It’s hardly surprising Donald Trump’s loose language and even looser thought processes have dominated the G7 meeting.
By Jennifer Hewitt
It certainly shows Emmanuel Macron was smart to have dropped any notion of the usual post-summit communique. This would just have given the US President another chance to focus on any disagreement or perceived slight – big or little.
The illusion of unity among the West’s leading economies is more threadbare than it has been in decades. Yet no country wants to risk an obvious blow-up either given the rapidly diminishing confidence in the market that political risks can still be managed.
Trump’s version of showmanship is a blunt weapon in a world of global diplomacy used to careful parsing of wording for nuance and significance. It seems hard for the media and instant analysis to break the habit no matter how determined Trump is to break the mould.
So the US President happily agreeing he had “second thoughts” about ramping up the trade war with the announcement of increased tariffs against China led to immediate news flashes around an anxious world desperately looking for possible compromise.
The catch was Trump’s line that he has second thoughts about everything was largely ignored until the White House press secretary corrected the “misinterpretation”. Donald Trump only had second thoughts because he regretted not making the tariffs higher, she insisted.
So it’s even harder to see what the meeting could produce other than more dismay among his fellow leaders and more consternation in global markets that there is no obvious exit ramp from Trump’s path of confrontation with China. Nor any discernible strategy for being able to declare a truce, let alone victory.
Trump seems deaf to pleas from any other members of the G7 – France, Germany, the UK, Japan, Italy and Canada – insisting against all evidence that “they respect the trade war”.
“Nobody has told me that, and nobody would tell me that,” he declared from Biarritz, impervious to any political pressure from his allies.
No indeed. It’s pretty clear nobody at this G7 knows how to handle this US President – let alone persuade him. So Trump has been able to insist everyone is getting along “great” – at least until they dare to criticise him.
British Prime Minister Boris Johnson may be – for now – Trump’s favourite other G7 leader but Johnson remains cautious about provoking the ire of this erratic and extremely thin-skinned American leader.
Instead, Johnson merely referred ironically to “the faint, sheeplike note” which he says means Britain is “in favour of trade peace on the whole, and dialling it down if we can”.
Wow. That’s sure telling Trump. Clearly, riling this American President is not considered the answer for a British PM who needs to be able to sell the prospect of a trade deal with the US as an antidote to fears about the impact of Brexit promised by October 31.
Trump did deliver by talking up “ a very big trade deal” to come between the US an UK even while Johnson alluded to “tough talks ahead” and cautioned any deal would take some time to negotiate. The best option, apparently, is to keep all the political balls in the air for as long as possible.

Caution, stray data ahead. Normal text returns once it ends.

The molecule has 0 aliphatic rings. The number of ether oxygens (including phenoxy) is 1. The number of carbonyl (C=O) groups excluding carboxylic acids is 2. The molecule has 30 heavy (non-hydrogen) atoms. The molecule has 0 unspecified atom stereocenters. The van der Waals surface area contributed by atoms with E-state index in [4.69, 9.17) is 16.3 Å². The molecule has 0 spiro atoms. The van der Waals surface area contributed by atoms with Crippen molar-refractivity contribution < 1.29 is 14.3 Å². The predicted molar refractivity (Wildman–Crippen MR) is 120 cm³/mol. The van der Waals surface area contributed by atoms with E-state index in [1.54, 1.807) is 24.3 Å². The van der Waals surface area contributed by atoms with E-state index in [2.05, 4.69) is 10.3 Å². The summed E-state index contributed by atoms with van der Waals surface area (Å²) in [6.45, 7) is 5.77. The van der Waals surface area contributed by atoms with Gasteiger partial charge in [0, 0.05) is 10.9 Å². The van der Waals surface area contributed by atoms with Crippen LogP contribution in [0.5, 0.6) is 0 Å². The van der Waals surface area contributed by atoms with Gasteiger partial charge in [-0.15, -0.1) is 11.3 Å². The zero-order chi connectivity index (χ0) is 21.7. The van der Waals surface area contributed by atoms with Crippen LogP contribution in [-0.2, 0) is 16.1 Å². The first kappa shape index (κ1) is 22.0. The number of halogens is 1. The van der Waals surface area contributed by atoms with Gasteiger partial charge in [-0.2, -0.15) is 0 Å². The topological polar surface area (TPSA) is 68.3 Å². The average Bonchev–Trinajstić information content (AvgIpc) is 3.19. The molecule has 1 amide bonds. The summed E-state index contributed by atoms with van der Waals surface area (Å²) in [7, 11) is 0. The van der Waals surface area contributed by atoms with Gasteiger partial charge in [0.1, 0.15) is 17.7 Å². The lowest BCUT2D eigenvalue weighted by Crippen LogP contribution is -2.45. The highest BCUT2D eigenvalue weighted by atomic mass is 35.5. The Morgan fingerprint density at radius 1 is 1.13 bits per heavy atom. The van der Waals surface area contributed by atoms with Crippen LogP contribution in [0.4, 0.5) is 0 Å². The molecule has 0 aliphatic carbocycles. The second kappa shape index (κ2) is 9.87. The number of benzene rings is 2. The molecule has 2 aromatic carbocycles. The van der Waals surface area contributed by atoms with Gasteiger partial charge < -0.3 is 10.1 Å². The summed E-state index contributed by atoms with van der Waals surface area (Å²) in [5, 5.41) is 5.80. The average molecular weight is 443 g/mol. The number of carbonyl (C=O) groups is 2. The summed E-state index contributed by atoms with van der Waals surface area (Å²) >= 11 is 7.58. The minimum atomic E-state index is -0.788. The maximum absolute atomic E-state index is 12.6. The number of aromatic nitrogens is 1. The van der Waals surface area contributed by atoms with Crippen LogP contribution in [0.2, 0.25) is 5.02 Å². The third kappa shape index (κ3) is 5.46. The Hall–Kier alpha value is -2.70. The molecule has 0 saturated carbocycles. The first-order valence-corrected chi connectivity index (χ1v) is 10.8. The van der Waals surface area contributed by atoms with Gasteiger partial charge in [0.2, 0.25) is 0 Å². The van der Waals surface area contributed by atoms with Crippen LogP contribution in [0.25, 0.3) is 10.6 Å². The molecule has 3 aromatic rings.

Trump also wants to demonstrate the US can still negotiate good trade deals – on America’s terms – to counter growing concern among American consumers and businesses about the cost of the tariffs imposed on China. So he promoted the notion of an imminent deal with Japan focused on agriculture, manufacturing and digital trade with Japanese Prime Minister Shinzo Abe saying he hoped this could be signed next month.
But having a partner like Trump means nothing can ever be really agreed on – in part due to his habit of always having “second thoughts” about friends as well as enemies. So Abe’s concerns about North Korean missile tests were dismissed as if they were irrelevant.
Scott Morrison will be well aware of the political pitfalls awaiting his trip to Washington next month given it looks likely to coincide with the spiralling escalation of tensions rather than any resolution.
The Prime Minister – one of several other non-G7 leaders invited by Macron as observers – is also extremely cautious despite expressing hope China and the US can sort it out sooner rather than later. But he argued the US had “legitimate interests”and it was not possible to “brush these issues aside forever”.
“It’s not for us to dictate to them any more than it is to China what they should be concluding,” he said after a brief meeting with the President. “It’s just more broadly in everyone’s interests that they proceed to a conclusion.”
Hmm. Just what that conclusion will be, of course, is precisely the uncertainty that has global markets on edge and a bevy of central bankers warning that cutting interest rates can’t solve the economic impact of an increasingly damaging trade dispute.
The massive falls on the ASX on Monday followed Wall Street’s apprehension over the intensity of Trump’s rhetoric on trade and his attacks on the Federal Reserve for not “fixing” the problem for the US economy.
The alarm is likely to spread without any circuit breaker.
But a US President whose instinct is always to threaten massive retaliation against anything he perceives as contrary to America First is showing no signs of second thoughts about that issue. It looks more as if America’s isolation from other leading economies on show at Biarritz is only becoming more intractable and the President more prone to pick fights internationally as much as domestically.
Xi Jinping (pictured above) is not the only leader – in business as much as politics – thinking about how to manage the consequences of such division.
First published at The Australian Financial Review – Tuesday 27 August 2019. Retrieved via Outline. See: https://outline.com/fE4NsW